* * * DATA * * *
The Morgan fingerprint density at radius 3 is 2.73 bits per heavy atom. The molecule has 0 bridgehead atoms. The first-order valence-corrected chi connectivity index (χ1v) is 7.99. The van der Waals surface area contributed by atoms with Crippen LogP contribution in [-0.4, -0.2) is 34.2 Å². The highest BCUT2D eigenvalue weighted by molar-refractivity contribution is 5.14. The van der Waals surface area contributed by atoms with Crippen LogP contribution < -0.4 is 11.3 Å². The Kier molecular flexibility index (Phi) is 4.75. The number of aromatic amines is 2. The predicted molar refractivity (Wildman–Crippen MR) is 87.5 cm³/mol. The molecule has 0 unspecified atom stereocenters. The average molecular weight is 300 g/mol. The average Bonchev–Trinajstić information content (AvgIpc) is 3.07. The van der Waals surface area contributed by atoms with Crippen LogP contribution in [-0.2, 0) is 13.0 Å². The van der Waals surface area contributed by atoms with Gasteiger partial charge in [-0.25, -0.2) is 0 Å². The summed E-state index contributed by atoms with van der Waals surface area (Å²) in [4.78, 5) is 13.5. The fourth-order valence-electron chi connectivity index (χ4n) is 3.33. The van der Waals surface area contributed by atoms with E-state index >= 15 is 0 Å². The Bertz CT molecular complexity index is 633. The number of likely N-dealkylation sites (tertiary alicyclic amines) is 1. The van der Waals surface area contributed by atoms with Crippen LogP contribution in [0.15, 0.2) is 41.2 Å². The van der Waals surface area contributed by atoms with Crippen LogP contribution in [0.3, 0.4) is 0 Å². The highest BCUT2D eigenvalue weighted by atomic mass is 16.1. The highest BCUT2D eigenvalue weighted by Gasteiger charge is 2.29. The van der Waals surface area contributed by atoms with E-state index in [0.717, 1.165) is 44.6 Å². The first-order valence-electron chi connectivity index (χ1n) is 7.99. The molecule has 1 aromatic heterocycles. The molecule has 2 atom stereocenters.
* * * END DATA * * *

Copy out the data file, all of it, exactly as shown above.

The Morgan fingerprint density at radius 3 is 2.73 bits per heavy atom. The molecule has 0 bridgehead atoms. The first-order valence-corrected chi connectivity index (χ1v) is 7.99. The van der Waals surface area contributed by atoms with Crippen LogP contribution in [-0.4, -0.2) is 34.2 Å². The highest BCUT2D eigenvalue weighted by molar-refractivity contribution is 5.14. The van der Waals surface area contributed by atoms with Crippen LogP contribution < -0.4 is 11.3 Å². The Kier molecular flexibility index (Phi) is 4.75. The number of aromatic amines is 2. The predicted molar refractivity (Wildman–Crippen MR) is 87.5 cm³/mol. The molecule has 0 unspecified atom stereocenters. The average molecular weight is 300 g/mol. The average Bonchev–Trinajstić information content (AvgIpc) is 3.07. The van der Waals surface area contributed by atoms with Crippen LogP contribution in [-0.2, 0) is 13.0 Å². The van der Waals surface area contributed by atoms with Gasteiger partial charge in [-0.25, -0.2) is 0 Å². The summed E-state index contributed by atoms with van der Waals surface area (Å²) in [4.78, 5) is 13.5. The fourth-order valence-electron chi connectivity index (χ4n) is 3.33. The van der Waals surface area contributed by atoms with E-state index >= 15 is 0 Å². The Bertz CT molecular complexity index is 633. The number of likely N-dealkylation sites (tertiary alicyclic amines) is 1. The van der Waals surface area contributed by atoms with Crippen LogP contribution in [0.15, 0.2) is 41.2 Å². The van der Waals surface area contributed by atoms with Crippen LogP contribution in [0.3, 0.4) is 0 Å². The highest BCUT2D eigenvalue weighted by atomic mass is 16.1. The highest BCUT2D eigenvalue weighted by Gasteiger charge is 2.29. The van der Waals surface area contributed by atoms with E-state index in [0.717, 1.165) is 44.6 Å². The first-order valence-electron chi connectivity index (χ1n) is 7.99. The molecule has 1 aromatic heterocycles. The molecule has 2 atom stereocenters.